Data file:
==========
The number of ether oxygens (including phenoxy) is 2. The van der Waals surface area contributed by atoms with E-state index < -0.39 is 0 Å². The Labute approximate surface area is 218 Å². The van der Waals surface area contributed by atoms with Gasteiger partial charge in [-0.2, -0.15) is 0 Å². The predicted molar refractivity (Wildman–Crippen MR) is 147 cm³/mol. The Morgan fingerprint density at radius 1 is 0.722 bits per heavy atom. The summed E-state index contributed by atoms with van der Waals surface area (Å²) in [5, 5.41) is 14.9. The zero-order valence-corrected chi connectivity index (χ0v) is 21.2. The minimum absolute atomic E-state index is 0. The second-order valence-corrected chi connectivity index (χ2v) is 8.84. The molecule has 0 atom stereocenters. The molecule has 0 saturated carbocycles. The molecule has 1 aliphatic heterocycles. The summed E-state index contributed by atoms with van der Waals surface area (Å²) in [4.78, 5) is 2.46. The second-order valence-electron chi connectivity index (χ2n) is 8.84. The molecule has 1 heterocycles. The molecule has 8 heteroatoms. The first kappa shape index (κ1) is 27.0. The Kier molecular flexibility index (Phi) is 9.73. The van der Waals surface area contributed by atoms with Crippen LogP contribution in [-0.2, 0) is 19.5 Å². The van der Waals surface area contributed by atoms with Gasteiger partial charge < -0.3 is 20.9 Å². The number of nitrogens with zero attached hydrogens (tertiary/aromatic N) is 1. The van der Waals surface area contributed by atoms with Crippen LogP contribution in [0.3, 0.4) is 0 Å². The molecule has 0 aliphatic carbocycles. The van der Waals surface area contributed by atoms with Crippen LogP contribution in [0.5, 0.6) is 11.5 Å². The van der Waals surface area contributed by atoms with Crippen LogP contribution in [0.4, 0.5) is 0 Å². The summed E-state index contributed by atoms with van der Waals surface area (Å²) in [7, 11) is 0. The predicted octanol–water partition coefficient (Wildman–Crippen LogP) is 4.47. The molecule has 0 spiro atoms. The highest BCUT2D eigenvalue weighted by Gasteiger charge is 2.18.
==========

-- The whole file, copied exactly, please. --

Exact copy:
The number of ether oxygens (including phenoxy) is 2. The van der Waals surface area contributed by atoms with E-state index < -0.39 is 0 Å². The Labute approximate surface area is 218 Å². The van der Waals surface area contributed by atoms with Gasteiger partial charge in [-0.2, -0.15) is 0 Å². The predicted molar refractivity (Wildman–Crippen MR) is 147 cm³/mol. The Morgan fingerprint density at radius 1 is 0.722 bits per heavy atom. The summed E-state index contributed by atoms with van der Waals surface area (Å²) in [5, 5.41) is 14.9. The zero-order valence-corrected chi connectivity index (χ0v) is 21.2. The minimum absolute atomic E-state index is 0. The second-order valence-corrected chi connectivity index (χ2v) is 8.84. The molecule has 0 atom stereocenters. The molecule has 0 saturated carbocycles. The molecule has 1 aliphatic heterocycles. The summed E-state index contributed by atoms with van der Waals surface area (Å²) in [4.78, 5) is 2.46. The second-order valence-electron chi connectivity index (χ2n) is 8.84. The molecule has 1 heterocycles. The molecule has 8 heteroatoms. The first kappa shape index (κ1) is 27.0. The Kier molecular flexibility index (Phi) is 9.73. The van der Waals surface area contributed by atoms with Crippen LogP contribution in [-0.2, 0) is 19.5 Å². The van der Waals surface area contributed by atoms with Gasteiger partial charge < -0.3 is 20.9 Å². The number of nitrogens with zero attached hydrogens (tertiary/aromatic N) is 1. The van der Waals surface area contributed by atoms with Crippen LogP contribution in [0.3, 0.4) is 0 Å². The molecule has 0 aliphatic carbocycles. The van der Waals surface area contributed by atoms with Crippen LogP contribution in [0.5, 0.6) is 11.5 Å². The van der Waals surface area contributed by atoms with Crippen LogP contribution in [0.4, 0.5) is 0 Å². The summed E-state index contributed by atoms with van der Waals surface area (Å²) in [7, 11) is 0. The predicted octanol–water partition coefficient (Wildman–Crippen LogP) is 4.47. The molecule has 0 spiro atoms. The highest BCUT2D eigenvalue weighted by Gasteiger charge is 2.18.